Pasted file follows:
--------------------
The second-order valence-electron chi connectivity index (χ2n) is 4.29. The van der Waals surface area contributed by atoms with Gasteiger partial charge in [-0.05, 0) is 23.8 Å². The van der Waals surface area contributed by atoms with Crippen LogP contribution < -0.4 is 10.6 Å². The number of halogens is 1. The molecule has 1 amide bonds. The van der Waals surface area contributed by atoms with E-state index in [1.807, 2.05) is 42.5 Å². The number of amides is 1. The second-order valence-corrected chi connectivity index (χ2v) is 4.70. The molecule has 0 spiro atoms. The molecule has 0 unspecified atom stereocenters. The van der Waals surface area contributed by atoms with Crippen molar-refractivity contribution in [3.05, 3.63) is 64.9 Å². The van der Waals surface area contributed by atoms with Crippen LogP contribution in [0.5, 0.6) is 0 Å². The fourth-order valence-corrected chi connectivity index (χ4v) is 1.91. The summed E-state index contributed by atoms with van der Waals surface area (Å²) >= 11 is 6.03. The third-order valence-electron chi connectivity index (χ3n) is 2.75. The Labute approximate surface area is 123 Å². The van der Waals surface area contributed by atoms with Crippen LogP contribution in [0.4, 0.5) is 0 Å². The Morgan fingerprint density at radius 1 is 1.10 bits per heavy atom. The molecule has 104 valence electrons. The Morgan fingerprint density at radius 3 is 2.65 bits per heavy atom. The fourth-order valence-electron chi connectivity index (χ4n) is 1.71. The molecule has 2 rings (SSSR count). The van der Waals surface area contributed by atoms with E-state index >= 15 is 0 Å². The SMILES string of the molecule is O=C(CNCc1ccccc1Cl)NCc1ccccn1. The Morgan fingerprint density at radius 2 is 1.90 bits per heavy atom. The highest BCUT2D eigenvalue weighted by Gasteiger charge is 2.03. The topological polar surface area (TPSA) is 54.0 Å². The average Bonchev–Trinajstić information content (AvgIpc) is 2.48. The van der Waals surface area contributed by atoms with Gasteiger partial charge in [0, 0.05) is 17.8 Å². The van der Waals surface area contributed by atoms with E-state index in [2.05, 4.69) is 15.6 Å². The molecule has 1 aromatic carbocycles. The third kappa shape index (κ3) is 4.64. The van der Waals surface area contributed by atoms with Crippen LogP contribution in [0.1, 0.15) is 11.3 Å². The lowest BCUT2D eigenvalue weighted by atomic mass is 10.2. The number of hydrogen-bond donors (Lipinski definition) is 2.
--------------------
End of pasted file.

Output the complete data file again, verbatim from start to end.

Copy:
The second-order valence-electron chi connectivity index (χ2n) is 4.29. The van der Waals surface area contributed by atoms with Gasteiger partial charge in [-0.05, 0) is 23.8 Å². The van der Waals surface area contributed by atoms with Crippen LogP contribution < -0.4 is 10.6 Å². The number of halogens is 1. The molecule has 1 amide bonds. The van der Waals surface area contributed by atoms with E-state index in [1.807, 2.05) is 42.5 Å². The number of amides is 1. The second-order valence-corrected chi connectivity index (χ2v) is 4.70. The molecule has 0 spiro atoms. The molecule has 0 unspecified atom stereocenters. The van der Waals surface area contributed by atoms with Crippen molar-refractivity contribution in [3.05, 3.63) is 64.9 Å². The van der Waals surface area contributed by atoms with Crippen LogP contribution in [0.5, 0.6) is 0 Å². The fourth-order valence-corrected chi connectivity index (χ4v) is 1.91. The summed E-state index contributed by atoms with van der Waals surface area (Å²) >= 11 is 6.03. The third-order valence-electron chi connectivity index (χ3n) is 2.75. The Labute approximate surface area is 123 Å². The van der Waals surface area contributed by atoms with Crippen LogP contribution in [0.4, 0.5) is 0 Å². The Morgan fingerprint density at radius 1 is 1.10 bits per heavy atom. The molecule has 104 valence electrons. The Morgan fingerprint density at radius 3 is 2.65 bits per heavy atom. The fourth-order valence-electron chi connectivity index (χ4n) is 1.71. The molecule has 2 rings (SSSR count). The van der Waals surface area contributed by atoms with E-state index >= 15 is 0 Å². The SMILES string of the molecule is O=C(CNCc1ccccc1Cl)NCc1ccccn1. The Morgan fingerprint density at radius 2 is 1.90 bits per heavy atom. The highest BCUT2D eigenvalue weighted by Gasteiger charge is 2.03. The topological polar surface area (TPSA) is 54.0 Å². The average Bonchev–Trinajstić information content (AvgIpc) is 2.48. The van der Waals surface area contributed by atoms with Gasteiger partial charge in [0, 0.05) is 17.8 Å². The van der Waals surface area contributed by atoms with E-state index in [2.05, 4.69) is 15.6 Å². The molecule has 1 aromatic carbocycles. The third kappa shape index (κ3) is 4.64. The van der Waals surface area contributed by atoms with Crippen LogP contribution in [0.1, 0.15) is 11.3 Å². The lowest BCUT2D eigenvalue weighted by atomic mass is 10.2. The number of hydrogen-bond donors (Lipinski definition) is 2.